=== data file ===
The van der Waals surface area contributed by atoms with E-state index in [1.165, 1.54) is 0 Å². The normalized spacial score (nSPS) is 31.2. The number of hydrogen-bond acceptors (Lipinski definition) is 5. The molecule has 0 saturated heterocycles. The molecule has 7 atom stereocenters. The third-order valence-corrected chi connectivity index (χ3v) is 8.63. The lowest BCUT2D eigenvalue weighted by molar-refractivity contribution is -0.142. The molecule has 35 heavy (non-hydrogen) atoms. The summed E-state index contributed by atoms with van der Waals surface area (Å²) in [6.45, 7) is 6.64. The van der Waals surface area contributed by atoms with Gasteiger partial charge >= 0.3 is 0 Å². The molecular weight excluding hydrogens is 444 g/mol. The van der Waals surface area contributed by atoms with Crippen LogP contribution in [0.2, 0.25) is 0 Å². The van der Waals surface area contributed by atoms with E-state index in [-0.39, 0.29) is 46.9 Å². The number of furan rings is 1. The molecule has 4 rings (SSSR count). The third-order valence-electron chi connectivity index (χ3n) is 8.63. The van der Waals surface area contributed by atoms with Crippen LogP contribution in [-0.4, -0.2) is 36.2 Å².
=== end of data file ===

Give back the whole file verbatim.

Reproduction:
The van der Waals surface area contributed by atoms with E-state index in [1.165, 1.54) is 0 Å². The normalized spacial score (nSPS) is 31.2. The number of hydrogen-bond acceptors (Lipinski definition) is 5. The molecule has 0 saturated heterocycles. The molecule has 7 atom stereocenters. The third-order valence-corrected chi connectivity index (χ3v) is 8.63. The lowest BCUT2D eigenvalue weighted by molar-refractivity contribution is -0.142. The molecule has 35 heavy (non-hydrogen) atoms. The summed E-state index contributed by atoms with van der Waals surface area (Å²) in [6.45, 7) is 6.64. The van der Waals surface area contributed by atoms with Gasteiger partial charge >= 0.3 is 0 Å². The molecular weight excluding hydrogens is 444 g/mol. The van der Waals surface area contributed by atoms with Crippen LogP contribution in [0.2, 0.25) is 0 Å². The van der Waals surface area contributed by atoms with E-state index in [-0.39, 0.29) is 46.9 Å². The number of furan rings is 1. The molecule has 4 rings (SSSR count). The third-order valence-electron chi connectivity index (χ3n) is 8.63. The van der Waals surface area contributed by atoms with Crippen LogP contribution in [-0.4, -0.2) is 36.2 Å².